Gleewood is a musky Americana act based out of New Mexico that grooves through blues, folk, and rock ‘n’ roll, with lyrics that lend a story to folk and roots music enthusiasts with an energy that swells into energetic guitar solos from the heart of the psychedelic 60s. Gleewood is steeped in a vintage vibe and is poured out over an icy fresh dose of the 21st century. Jhett’s bass baritone grit welds uniquely with Callie’s high, clear, soprano vocals to create a sound that Echo House described as “Coffee and cream.”
It was after Jhett Schiavone’s laid-back, acoustic songwriting brought him back from Hawaii back to his home in New Mexico, when he met, married, and began writing with the western desert flower, Callie Sioux. Gleewood was originally conceived as an acoustic duo, humbly sharing folk songs from town to town throughout the southwest while living out of their Honda Element. Callie and Jhett initially bloomed into a trio with Myles Erdmann on drums, then Josh Landry, followed by Rio O’Neal and Jennifer Lewicki. Gleewood can be seen with several of New Mexico’s finest musicians on stage.
Although never straying from their vision to create an intimate space with their music, venues, and audiences, the insatiable desire of musical and spiritual progression sprouted a new branch of rock ‘n’ roll in the wooden soul that was originally planted in roots music. “It takes all kind of music to describe this adventure called life, man.” states, Jhett Schiavone, dripping with sweat in an interview after their opening performance for The Marshall Tucker Band. Callie Sioux expanded, “We call ourselves mountain music because we like to take people through the peaks and valleys of music. I’m a story teller and it takes a lot of elements to create a good story,”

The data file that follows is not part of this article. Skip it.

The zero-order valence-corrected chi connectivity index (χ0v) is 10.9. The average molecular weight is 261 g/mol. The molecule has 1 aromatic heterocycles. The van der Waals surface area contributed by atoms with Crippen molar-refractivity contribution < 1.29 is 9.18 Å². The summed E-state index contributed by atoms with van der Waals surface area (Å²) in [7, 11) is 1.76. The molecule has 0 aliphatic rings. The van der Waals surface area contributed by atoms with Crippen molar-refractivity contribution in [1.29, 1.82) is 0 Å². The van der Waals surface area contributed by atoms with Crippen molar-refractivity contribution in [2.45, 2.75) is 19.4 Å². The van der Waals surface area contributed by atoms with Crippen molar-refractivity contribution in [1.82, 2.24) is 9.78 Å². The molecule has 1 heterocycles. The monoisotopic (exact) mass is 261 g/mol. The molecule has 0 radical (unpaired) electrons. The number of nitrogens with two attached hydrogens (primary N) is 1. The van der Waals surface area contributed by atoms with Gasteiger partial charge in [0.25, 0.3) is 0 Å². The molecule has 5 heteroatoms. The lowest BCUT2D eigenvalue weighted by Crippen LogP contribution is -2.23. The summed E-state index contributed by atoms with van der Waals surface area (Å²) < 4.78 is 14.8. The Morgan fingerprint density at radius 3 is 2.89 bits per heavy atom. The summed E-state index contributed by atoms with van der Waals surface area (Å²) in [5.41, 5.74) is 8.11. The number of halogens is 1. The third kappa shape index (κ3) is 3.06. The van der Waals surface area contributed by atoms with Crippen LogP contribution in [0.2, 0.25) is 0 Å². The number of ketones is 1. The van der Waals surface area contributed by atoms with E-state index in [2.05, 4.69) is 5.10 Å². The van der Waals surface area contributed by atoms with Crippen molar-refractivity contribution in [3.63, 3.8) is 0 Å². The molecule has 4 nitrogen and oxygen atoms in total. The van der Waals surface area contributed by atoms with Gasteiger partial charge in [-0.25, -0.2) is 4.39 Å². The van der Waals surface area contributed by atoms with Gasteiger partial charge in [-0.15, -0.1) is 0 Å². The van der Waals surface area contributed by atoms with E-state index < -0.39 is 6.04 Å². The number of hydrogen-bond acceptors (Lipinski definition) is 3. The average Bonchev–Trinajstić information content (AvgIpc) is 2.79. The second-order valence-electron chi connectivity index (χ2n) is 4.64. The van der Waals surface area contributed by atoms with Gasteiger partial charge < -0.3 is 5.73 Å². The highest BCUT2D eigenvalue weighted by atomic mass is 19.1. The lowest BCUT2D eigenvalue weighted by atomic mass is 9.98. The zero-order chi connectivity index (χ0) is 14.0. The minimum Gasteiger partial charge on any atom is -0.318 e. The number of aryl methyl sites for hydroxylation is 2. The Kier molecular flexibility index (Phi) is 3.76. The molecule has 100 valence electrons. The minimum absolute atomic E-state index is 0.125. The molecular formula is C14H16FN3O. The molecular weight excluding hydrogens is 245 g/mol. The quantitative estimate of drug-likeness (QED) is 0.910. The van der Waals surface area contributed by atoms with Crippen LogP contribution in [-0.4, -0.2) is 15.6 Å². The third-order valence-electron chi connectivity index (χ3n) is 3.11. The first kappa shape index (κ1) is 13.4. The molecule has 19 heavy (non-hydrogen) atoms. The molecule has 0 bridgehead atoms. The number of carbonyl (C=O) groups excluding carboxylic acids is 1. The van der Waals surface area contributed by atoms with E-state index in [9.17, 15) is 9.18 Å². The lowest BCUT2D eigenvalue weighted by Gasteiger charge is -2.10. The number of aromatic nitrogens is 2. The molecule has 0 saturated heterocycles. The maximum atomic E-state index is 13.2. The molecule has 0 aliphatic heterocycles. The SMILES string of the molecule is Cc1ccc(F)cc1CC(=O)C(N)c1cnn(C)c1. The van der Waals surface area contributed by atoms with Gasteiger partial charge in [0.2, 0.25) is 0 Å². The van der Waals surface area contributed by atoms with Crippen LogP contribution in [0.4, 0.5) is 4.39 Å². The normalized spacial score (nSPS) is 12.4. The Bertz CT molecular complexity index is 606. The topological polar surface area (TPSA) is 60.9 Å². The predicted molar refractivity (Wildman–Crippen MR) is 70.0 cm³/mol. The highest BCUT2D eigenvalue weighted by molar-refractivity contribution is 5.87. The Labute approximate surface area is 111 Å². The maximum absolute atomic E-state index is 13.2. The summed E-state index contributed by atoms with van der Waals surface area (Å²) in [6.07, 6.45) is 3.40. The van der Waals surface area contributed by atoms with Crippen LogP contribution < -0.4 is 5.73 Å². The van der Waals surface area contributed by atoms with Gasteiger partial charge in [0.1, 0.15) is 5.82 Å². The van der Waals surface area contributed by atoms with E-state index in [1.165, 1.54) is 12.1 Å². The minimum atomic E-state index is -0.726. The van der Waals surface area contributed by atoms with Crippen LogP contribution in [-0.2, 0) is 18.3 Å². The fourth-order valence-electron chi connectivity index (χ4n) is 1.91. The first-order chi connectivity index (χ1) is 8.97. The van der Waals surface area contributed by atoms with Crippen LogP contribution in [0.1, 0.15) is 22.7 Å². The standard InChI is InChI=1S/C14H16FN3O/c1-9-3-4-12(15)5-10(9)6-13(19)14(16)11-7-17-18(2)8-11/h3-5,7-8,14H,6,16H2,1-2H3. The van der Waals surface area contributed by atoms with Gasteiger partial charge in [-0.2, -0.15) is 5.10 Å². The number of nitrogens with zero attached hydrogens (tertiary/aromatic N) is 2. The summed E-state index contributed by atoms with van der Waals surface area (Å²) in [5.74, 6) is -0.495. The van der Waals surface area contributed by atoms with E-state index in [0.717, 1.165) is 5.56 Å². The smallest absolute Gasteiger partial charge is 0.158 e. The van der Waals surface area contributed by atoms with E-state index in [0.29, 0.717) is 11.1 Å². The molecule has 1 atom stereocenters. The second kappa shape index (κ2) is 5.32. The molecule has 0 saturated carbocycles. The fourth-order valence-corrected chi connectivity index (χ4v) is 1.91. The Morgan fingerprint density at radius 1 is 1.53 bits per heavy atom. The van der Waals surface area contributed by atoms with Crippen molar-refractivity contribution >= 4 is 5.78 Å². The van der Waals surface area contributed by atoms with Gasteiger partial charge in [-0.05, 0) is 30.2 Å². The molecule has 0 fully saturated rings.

The sometimes oxymoronic genre of “Folk Rock” is really the only way you can come close to cramming a band into a box that could easily fill the shoes of so many genres in one show which can pluck heartstrings with a historical ballad, then invoke audiences into a head-banging throng that could rival any heavy rock concert. “Our relationship with Christ requires us to always be moving forward and I want our relationship with music to reflect that,” Jhett states. Like a musical expedition through the wild west, garbed in silver, turquoise, and denim, Gleewood brings a vintage patina to the good, the bad, and the blues.
Their latest release “Whiskey Sue” is an excellent example of the grit and muscle that can be embodied by the trio while still weaving a detailed and multifaceted tale. The song is about Jhett’s Great grandfather who ran whiskey moonshine into New York during The Prohibition Era. Both Callie Sioux and Jhett were home educated and never set foot in a public school. The band claims that this was a driving force in sculpting their fervent passion for history which constantly bleeds into their music on tracks like Goodly Fere, My Grandfather’s Grandfather, and Whiskey Sue. The name, “Gleewood” itself is a medieval term used to reference an instrument similar to what we now call the guitar, and was used by the traveling minstrels of the age which can be translated into “the happy guitar.”
Jhett Schiavone(Guitar / Vocals), Callie Sioux Schiavone (Bass/ Vocals) are the meat and potatoes of the group while various instruments can be heard in their recordings including the drums, cello, piano, fiddle, and an Irish bouzouki that the group picked up while backpacking across Ireland.